8. College Support for Students and Students' Learning

Personal and Academic Tutoring

It is University policy that all Colleges should have in place a system of academic and personal tutors. The role of academic tutors is to support you with individual modules; the role of personal tutors is to provide you with advice and support fo the duration of your programme, and this support extends to providing you with details of how to obtain support and guidance on personal difficulties such as accommodation, financial difficulties and sickness. You can also make an appointment to see individual teaching staff.

Information on the College Personal Tutoring system, library provision, ELE resources and access to College support services can be found on the College webpages for current students.

Student Staff Liaison Committee (SSLC)

SSLCs enable students and staff to jointly participate in the management and review of the teaching and learning provision.

9. University Support for Students and Students' Learning

Learning Resources

The University Library maintains its principal collections in the main library buildings on the Streatham and St Luke's campuses, together with a number of specialist collections in certain Colleges. The total Library collection comprises over a million volumes and 3000 current periodical subscriptions.

IT Services

A wide range of IT services are provided throughout the Exeter campuses, including open-access computer rooms, some of which are available 24 hours a day, 7 days a week. Helpdesks are maintained on the Streatham and St Luke's campuses, while most study bedrooms in halls and flats are linked to the University's campus network.

Student Support Services

The University provides many support services including health and wellbeing, multifaith chaplaincy, family support, the Students' Guild and international student support.

10. Admissions Criteria

All applications are considered individually on merit. The University is committed to an equal opportunities policy with respect to gender, age, race, sexual orientation and/or disability when dealing with applications. It is also committed to widening access to higher education to students from a diverse range of backgrounds and experience.

Candidates for undergraduate programmes must satisfy the undergraduate admissions requirements of the University of Exeter.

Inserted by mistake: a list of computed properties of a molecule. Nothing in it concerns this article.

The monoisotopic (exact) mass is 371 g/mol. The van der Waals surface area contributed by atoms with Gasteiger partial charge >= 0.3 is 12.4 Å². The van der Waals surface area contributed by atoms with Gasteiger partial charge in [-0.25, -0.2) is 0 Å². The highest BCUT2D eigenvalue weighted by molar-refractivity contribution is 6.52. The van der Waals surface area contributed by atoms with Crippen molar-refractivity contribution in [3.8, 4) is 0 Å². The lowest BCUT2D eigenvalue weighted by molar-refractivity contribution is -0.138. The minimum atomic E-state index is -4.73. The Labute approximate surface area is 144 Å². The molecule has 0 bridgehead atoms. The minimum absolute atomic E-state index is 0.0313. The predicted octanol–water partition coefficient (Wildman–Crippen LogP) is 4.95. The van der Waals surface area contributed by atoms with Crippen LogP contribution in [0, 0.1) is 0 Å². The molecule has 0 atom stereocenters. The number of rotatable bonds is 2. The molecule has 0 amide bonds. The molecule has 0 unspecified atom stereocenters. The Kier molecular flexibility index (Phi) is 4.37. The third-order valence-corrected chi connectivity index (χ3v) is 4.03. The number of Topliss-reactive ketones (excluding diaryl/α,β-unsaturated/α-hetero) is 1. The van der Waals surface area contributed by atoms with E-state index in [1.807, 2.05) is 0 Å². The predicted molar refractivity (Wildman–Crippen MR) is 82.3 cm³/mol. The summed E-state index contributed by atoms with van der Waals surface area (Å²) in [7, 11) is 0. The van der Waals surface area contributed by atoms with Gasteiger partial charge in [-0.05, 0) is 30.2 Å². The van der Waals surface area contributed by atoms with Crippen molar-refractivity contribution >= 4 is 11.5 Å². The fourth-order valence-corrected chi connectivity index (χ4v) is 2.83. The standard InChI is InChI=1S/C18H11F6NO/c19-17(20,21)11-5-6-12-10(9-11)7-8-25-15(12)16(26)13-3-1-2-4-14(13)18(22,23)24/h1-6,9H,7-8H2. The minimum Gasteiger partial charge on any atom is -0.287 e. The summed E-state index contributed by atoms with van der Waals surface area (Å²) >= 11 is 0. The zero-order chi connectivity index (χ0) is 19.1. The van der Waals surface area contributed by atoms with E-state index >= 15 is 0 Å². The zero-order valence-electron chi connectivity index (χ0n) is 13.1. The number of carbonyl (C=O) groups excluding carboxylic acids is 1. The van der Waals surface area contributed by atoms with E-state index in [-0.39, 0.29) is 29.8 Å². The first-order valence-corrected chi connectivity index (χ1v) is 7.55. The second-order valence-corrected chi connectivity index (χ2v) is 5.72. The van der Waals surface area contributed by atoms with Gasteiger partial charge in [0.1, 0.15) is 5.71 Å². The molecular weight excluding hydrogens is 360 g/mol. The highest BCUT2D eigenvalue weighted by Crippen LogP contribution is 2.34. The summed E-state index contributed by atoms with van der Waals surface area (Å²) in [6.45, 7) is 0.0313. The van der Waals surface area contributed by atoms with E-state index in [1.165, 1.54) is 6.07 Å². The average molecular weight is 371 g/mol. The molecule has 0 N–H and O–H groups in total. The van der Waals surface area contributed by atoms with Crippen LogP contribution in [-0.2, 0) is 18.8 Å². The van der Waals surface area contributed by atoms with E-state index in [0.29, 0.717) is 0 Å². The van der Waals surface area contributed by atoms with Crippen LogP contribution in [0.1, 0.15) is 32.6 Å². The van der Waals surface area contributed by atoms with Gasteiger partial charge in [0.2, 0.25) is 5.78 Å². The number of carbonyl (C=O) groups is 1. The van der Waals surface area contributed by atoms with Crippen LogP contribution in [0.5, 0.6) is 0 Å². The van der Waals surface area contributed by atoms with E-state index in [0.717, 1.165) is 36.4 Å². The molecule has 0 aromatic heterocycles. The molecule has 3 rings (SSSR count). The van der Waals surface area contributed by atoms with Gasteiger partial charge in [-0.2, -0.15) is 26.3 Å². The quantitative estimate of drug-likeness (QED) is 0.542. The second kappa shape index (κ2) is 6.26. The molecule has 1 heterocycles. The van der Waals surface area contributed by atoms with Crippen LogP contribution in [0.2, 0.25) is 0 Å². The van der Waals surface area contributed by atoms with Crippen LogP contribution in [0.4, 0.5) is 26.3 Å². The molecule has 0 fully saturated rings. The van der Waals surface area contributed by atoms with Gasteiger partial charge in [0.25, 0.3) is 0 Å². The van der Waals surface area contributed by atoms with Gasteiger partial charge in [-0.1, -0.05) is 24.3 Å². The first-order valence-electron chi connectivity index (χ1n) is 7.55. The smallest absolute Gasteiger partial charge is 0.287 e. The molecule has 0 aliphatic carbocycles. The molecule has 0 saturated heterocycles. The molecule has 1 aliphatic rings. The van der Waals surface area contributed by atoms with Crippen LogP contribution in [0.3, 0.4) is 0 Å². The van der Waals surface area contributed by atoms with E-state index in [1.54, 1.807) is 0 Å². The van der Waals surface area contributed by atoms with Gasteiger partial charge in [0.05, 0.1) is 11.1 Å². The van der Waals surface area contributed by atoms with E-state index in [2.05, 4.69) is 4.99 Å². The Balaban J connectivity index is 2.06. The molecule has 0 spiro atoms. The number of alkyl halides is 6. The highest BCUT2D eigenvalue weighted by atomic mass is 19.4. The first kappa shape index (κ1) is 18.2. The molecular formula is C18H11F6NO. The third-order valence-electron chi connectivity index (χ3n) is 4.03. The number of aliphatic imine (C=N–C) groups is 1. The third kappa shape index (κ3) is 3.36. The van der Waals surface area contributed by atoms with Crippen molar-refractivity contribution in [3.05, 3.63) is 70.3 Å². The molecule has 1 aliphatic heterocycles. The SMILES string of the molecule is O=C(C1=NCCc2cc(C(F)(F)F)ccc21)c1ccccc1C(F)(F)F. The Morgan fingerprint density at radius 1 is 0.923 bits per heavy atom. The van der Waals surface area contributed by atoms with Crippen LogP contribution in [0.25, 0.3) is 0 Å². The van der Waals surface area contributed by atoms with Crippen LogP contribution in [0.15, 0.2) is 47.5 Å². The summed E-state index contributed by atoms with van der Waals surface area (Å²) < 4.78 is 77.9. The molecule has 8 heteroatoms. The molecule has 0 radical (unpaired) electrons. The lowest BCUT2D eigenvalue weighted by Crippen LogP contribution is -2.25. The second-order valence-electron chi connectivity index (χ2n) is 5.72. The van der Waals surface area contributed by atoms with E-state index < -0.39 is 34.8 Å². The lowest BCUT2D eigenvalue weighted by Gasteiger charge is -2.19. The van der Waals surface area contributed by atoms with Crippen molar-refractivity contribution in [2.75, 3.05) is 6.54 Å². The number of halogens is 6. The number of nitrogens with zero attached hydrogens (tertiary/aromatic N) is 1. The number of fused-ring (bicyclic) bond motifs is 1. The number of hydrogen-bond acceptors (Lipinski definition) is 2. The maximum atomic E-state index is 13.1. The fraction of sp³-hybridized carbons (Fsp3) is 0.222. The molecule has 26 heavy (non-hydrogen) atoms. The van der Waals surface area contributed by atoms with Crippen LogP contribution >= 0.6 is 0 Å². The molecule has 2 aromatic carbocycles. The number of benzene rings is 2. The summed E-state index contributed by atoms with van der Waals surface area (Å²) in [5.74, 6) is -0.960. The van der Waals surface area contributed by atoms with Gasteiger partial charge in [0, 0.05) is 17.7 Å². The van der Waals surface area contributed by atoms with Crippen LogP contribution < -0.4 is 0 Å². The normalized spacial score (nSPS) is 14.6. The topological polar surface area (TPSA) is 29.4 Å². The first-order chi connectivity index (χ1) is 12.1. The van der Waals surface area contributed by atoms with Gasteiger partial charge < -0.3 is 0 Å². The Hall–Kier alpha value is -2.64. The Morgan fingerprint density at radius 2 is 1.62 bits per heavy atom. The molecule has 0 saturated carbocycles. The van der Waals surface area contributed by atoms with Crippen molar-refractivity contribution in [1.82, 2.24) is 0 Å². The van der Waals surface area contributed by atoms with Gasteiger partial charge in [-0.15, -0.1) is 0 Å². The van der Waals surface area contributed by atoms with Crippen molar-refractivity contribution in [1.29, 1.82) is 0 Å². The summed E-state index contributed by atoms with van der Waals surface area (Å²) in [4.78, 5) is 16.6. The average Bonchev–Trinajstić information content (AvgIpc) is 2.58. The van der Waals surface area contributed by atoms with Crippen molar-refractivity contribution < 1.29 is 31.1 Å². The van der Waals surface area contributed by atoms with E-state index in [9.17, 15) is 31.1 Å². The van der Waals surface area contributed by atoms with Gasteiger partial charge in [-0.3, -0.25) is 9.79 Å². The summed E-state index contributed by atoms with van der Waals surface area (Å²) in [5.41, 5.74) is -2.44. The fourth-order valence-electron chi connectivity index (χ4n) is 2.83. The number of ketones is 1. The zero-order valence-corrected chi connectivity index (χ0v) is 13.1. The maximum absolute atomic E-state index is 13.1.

11. Regulation of Assessment and Academic Standards

Each academic programme in the University is subject to an agreed College assessment and marking strategy, underpinned by institution-wide assessment procedures.

The security of assessment and academic standards is further supported through the appointment of External Examiners for each programme. External Examiners have access to draft papers, course work and examination scripts. They are required to attend the Board of Examiners and to provide an annual report. Annual External Examiner reports are monitored at both College and University level. Their responsibilities are described in the University's code of practice. See the University's TQA Manual for details.

12. Indicators of Quality and Standards

Certain programmes are subject to accreditation and/or review by professional and statutory regulatory bodies (PSRBs).

13. Methods for Evaluating and Improving Quality and Standards

The University and its constituent Colleges draw on a range of data to review the quality of education provision. The College documents the performance in each of its tuaght programmes, against a range of criteria on an annual basis through the Annual Student Experience Review (ASER).

Subject areas are reviewed every five years through a College Academic Audit scheme that includes external contributions.

14. Awarding Institution

University of Exeter

15. Lead College / Teaching Institution

College of Social Sciences and International Studies (CSSIS)

16. Partner College / Institution

Partner College(s)

Not applicable to this programme

Partner Institution

Not applicable to this programme.

17. Programme Accredited / Validated by

0

18. Final Award

LLB Graduate Law

19. UCAS Code

M106

20. NQF Level of Final Award

6 (Honours)

21. Credit

CATS credits

240

ECTS credits

120

22. QAA Subject Benchmarking Group

[Honours] Law

23. Dates

Origin Date

01/07/2011

Date of last revision

11/08/2022